Growing Up

Growing Up


There are some that do not and as much as we cling to fervent hope, we can’t inspire the manifestation of development and independence. Wishes don’t always come true and sometimes, we are left with little people who grow taller and leaner, but seem locked in time. All babies are babies and the differences aren’t quite as startling then, variances in physical development not noticed by the average naked eye. As the years pass, the divide widens and mothers like myself longingly watch the peers of our children that seem only to be treading water.

Tiny bits of progress always but never a real chance to catch up as others gain language and motion and comprehension at the speed of light compared to my precious son. I know life is not a race and I’m not trying to win but it is awfully tough to ignore that we’re not even keeping up. It’s harder that I ever realized. Truthfully, those thoughts had hardly been a blip on my radar before Amos. I did feel the tinge of guilt when we would encounter a child with special needs while my own children were running wild and talking up a storm. The moment passed quickly though and I went on about my normal life.

Normal life. I don’t even know what that is anymore. What should I have done? What do I want someone to do? Is there anything that could make the passage of time easier or less painful? Truthfully, I don’t think so. It may be time that is needed but the idea of more time lapsing frightens me even more, as it alludes to the expanse beyond the differences on the playground. Play dates and the activities outside of school and those once little children becoming inquisitive beings independent of their mothers as they traipse about our small town or our county fair. Where does that leave my Amos? Where does it leave me?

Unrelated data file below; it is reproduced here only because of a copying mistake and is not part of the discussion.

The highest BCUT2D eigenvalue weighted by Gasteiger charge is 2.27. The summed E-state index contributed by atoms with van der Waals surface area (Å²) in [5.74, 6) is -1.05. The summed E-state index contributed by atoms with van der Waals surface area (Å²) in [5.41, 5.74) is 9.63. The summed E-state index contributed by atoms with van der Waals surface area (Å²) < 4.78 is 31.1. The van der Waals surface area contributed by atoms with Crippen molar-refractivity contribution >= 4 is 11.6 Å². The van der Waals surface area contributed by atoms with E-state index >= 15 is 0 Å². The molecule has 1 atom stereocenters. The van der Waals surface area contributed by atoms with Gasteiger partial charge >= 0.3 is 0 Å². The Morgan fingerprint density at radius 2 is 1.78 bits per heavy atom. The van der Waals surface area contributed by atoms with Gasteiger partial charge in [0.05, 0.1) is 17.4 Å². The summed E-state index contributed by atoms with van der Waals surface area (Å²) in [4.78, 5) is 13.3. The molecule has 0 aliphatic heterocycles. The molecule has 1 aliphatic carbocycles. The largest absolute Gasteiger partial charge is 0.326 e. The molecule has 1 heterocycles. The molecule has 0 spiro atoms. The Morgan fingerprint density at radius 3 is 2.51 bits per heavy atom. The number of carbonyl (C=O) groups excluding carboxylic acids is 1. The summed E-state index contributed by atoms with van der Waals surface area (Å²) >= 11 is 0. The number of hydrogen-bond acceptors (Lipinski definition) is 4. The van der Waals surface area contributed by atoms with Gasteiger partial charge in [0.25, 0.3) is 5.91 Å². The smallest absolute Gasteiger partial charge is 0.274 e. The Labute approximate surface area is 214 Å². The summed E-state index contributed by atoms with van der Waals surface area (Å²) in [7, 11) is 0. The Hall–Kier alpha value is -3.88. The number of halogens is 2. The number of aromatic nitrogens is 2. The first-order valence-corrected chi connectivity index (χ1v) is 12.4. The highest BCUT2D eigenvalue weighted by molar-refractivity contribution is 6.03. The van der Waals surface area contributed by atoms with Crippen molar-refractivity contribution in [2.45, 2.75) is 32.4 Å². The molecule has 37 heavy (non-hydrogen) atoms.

Heartbroken. It is all I can do to allow my mind to go to this deep dark place but if I do not, I may be caught unaware. That would be worse, can you see that? If I can have some semblance of a plan, my mind tells my heart that I can cope. It may be a lie but it is all I have in this instant. Life didn’t prepare me for this, this grief that unlike death, travels and morphs over time, a struggle that has no end. In this moment, I need no words, no reassurance, false or true, no overt kindness or faux praise. I will accept your company though and drink in the silence. I want you to know that your friendship is enough to sustain me. If I cry, cry with me, if I get angry, raise your fists, if I seem hopeful, share my dreams and if I am quiet, breathe in the silence with your whole heart.

I hope Amos will have friends like I do. My friends envelope me in their love and normalcy, teasing and empathetic tears. They love me with no strings attached and are willing to take the whole package with all its’ complicated layers. Love has a way of reaching beyond what makes sense and for that I am so thankful. Amos is loved for being Amos and I have no doubt to believe that his same young friends will embrace him as their mothers have embraced me. And with that thought, all is right in the world and the joy returns.

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